Badili, a Kenya-based smartphone re-commerce startup, has raised $2.1 million pre-seed funding to scale its operations within Africa; one of the fastest-growing mobile phone market in the world.
The Venture Catalysts, V&R Africa, Grenfell holdings, and SOSV, participated in the round, as did family offices and angel investors from Kenya, Nigeria, South Africa and India.
Buoyed by the new funding, Badili plans to explore new growth opportunities in West Africa, where it hopes to tap an increasing demand for affordable second-hand smartphones, even as it scales its operations in Kenya, Uganda and Tanzania.
“We are launching in Uganda and Tanzania and have established strong partnerships with original equipment manufacturers (OEMs). Within the next six months, we will be expanding to a few West African markets to get our foot in the door of some of the major markets in Africa,” said Rishabh Lawania (CEO), who co-founded the startup with Keshu Dubey (CTO) early this year.
Badili carries out trade-ins and buybacks on behalf of major OEMs and phone dealers, and has, so far, signed partnerships with key brands like Samsung. It buys devices from individuals too.
Lawania told TechCrunch he launched the startup after noticing that re-commerce did not exist in Kenya as a legitimate and trustworthy industry, yet demand for pre-owned devices was high.
“One of my ex-employees in Kenya got arrested for buying a stolen phone, and it struck me that most people can’t really buy pre-owned electronics here because the only option they have is the grey market, which is risky. That is when Badili idea kicked-in. I thought something really needs to change,” said Lawania, also the founder of Wee Media (parent company of WeeTracker news site) and gadgets Africa.
Lawania said 60% of Badili customers are individuals upgrading from a feature to smartphone, adding that Badili devices cost less than half their original prices.
“We are providing an alternative to people who don’t want to pay full price for a device, and I am more excited about the fact that we are able to help a lot of consumers buy their first smartphone,” said Lawania.
Affordability remains a key barrier to smartphone penetration, which is key to powering Africa’s digital economy, in most countries across Africa including Kenya where feature phones still dominate the handset market. Recent data from the Communications Authority of Kenya indicates that while smartphone penetration is deepening, feature phones market share currently stands at 55.1 percent.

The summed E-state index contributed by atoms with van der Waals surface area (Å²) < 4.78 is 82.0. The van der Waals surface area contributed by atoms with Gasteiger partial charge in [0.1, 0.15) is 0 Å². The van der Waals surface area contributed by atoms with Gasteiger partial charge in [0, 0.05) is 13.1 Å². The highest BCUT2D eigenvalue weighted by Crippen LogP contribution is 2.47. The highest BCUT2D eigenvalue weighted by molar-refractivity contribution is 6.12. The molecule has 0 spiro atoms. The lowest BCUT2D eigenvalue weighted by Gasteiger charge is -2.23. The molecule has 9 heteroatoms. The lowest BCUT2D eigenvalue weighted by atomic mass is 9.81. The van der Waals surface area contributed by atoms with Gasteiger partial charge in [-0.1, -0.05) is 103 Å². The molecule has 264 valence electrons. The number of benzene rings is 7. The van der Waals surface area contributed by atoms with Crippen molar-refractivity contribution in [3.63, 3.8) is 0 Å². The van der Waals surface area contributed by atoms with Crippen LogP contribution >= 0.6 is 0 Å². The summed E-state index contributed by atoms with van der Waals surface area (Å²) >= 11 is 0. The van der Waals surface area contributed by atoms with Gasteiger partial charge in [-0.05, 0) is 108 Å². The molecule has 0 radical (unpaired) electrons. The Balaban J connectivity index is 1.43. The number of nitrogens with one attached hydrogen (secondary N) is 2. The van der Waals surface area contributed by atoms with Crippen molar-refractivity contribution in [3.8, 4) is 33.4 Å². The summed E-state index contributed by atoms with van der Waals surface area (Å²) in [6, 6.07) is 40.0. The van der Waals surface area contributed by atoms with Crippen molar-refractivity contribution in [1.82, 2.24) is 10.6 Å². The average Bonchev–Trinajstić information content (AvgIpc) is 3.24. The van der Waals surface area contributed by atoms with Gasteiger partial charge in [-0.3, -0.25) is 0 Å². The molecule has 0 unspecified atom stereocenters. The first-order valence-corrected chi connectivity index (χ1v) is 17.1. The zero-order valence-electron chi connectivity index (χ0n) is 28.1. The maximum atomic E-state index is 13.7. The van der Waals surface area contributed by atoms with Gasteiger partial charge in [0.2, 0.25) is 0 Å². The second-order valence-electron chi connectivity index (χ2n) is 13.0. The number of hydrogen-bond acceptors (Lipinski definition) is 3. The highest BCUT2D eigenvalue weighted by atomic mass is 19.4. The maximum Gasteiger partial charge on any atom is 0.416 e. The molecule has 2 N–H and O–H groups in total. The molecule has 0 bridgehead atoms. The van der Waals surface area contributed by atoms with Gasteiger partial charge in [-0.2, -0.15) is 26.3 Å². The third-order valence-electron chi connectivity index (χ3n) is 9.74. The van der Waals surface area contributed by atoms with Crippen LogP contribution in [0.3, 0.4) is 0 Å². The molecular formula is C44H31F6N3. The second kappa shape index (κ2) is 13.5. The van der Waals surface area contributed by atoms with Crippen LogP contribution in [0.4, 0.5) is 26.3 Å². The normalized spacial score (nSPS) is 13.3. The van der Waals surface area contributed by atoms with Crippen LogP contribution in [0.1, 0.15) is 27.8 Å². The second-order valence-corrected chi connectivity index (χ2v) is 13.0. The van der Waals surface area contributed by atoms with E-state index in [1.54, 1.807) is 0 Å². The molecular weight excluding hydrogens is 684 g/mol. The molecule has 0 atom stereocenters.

Across Africa, latest data from International Data Corporation (IDC) also shows that consumers opted for cheaper options as feature phones shipments grew by 10.6% while smartphone consignments dropped by 7.9% in the second quarter of the year owing to growing inflation and toughening economic outlook.
While the report predicted that smartphone shipments will recover, affordability and consumers buying power will continue to play a huge role in smartphone penetration in the continent.
Besides, Badili is tapping the growing refurbished and used mobile phones market, which is expected to hit $146 billion by 2030, growing at CAGR of 11%, partly driven by smartphone adoption in emerging nations.
Badili buys the phones through its platform, and network of shops and agents spread across the country. It uses its price estimation algorithm, that takes into account various factors including the age of the phone and model, to calculate the value of the phone. The phones are revamped, repackaged and resold with one year warranty.
Lawania said Badili takes details, including the I.D and mugshot, of the sellers, and also requires them to sign an affidavit stating that they are the rightful owners of the devices. For extra caution, he said, Badili has also setup a system that can flag frequent sellers.
He said he is setting up and scaling technology, systems, partnerships and networks needed to build Africa’s most trusted and biggest re-commerce consumer electronics marketplace.
Smartphone re-commerce startup Badili raises $2.1M pre-seed funding by Annie Njanja originally published on TechCrunch